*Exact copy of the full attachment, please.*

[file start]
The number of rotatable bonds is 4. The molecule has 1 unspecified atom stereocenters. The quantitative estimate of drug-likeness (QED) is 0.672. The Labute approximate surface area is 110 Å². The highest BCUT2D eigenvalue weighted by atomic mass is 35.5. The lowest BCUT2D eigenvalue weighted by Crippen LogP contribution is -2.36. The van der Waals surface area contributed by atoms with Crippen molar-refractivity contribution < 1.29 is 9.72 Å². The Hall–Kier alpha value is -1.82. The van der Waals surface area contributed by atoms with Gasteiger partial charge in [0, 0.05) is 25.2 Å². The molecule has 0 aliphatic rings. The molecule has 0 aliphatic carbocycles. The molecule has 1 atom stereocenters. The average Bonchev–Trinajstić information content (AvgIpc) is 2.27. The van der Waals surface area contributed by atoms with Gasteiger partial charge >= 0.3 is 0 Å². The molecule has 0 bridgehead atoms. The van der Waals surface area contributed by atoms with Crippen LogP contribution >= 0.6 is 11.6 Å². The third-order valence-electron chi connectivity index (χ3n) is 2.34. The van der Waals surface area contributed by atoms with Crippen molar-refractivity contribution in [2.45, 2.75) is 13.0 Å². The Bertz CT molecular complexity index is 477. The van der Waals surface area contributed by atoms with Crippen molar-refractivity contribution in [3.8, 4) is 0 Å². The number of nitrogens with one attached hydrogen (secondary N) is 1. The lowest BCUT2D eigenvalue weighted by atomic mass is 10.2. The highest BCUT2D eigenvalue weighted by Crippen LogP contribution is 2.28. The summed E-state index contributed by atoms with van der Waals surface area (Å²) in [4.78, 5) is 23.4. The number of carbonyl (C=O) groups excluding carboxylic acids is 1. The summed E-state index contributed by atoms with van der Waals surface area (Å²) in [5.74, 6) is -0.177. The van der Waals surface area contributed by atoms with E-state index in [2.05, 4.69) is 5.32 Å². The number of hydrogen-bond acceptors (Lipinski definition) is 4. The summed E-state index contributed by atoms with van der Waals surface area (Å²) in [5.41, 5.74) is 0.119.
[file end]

The number of rotatable bonds is 4. The molecule has 1 unspecified atom stereocenters. The quantitative estimate of drug-likeness (QED) is 0.672. The Labute approximate surface area is 110 Å². The highest BCUT2D eigenvalue weighted by atomic mass is 35.5. The lowest BCUT2D eigenvalue weighted by Crippen LogP contribution is -2.36. The van der Waals surface area contributed by atoms with Crippen molar-refractivity contribution < 1.29 is 9.72 Å². The Hall–Kier alpha value is -1.82. The van der Waals surface area contributed by atoms with Gasteiger partial charge in [0, 0.05) is 25.2 Å². The molecule has 0 aliphatic rings. The molecule has 0 aliphatic carbocycles. The molecule has 1 atom stereocenters. The average Bonchev–Trinajstić information content (AvgIpc) is 2.27. The van der Waals surface area contributed by atoms with Gasteiger partial charge >= 0.3 is 0 Å². The molecule has 0 bridgehead atoms. The van der Waals surface area contributed by atoms with Crippen LogP contribution >= 0.6 is 11.6 Å². The third-order valence-electron chi connectivity index (χ3n) is 2.34. The van der Waals surface area contributed by atoms with Crippen molar-refractivity contribution in [2.45, 2.75) is 13.0 Å². The Bertz CT molecular complexity index is 477. The van der Waals surface area contributed by atoms with Crippen molar-refractivity contribution in [3.8, 4) is 0 Å². The number of nitrogens with one attached hydrogen (secondary N) is 1. The lowest BCUT2D eigenvalue weighted by atomic mass is 10.2. The highest BCUT2D eigenvalue weighted by Crippen LogP contribution is 2.28. The summed E-state index contributed by atoms with van der Waals surface area (Å²) in [4.78, 5) is 23.4. The number of carbonyl (C=O) groups excluding carboxylic acids is 1. The summed E-state index contributed by atoms with van der Waals surface area (Å²) in [5.74, 6) is -0.177. The van der Waals surface area contributed by atoms with E-state index in [2.05, 4.69) is 5.32 Å². The number of hydrogen-bond acceptors (Lipinski definition) is 4. The summed E-state index contributed by atoms with van der Waals surface area (Å²) in [5.41, 5.74) is 0.119.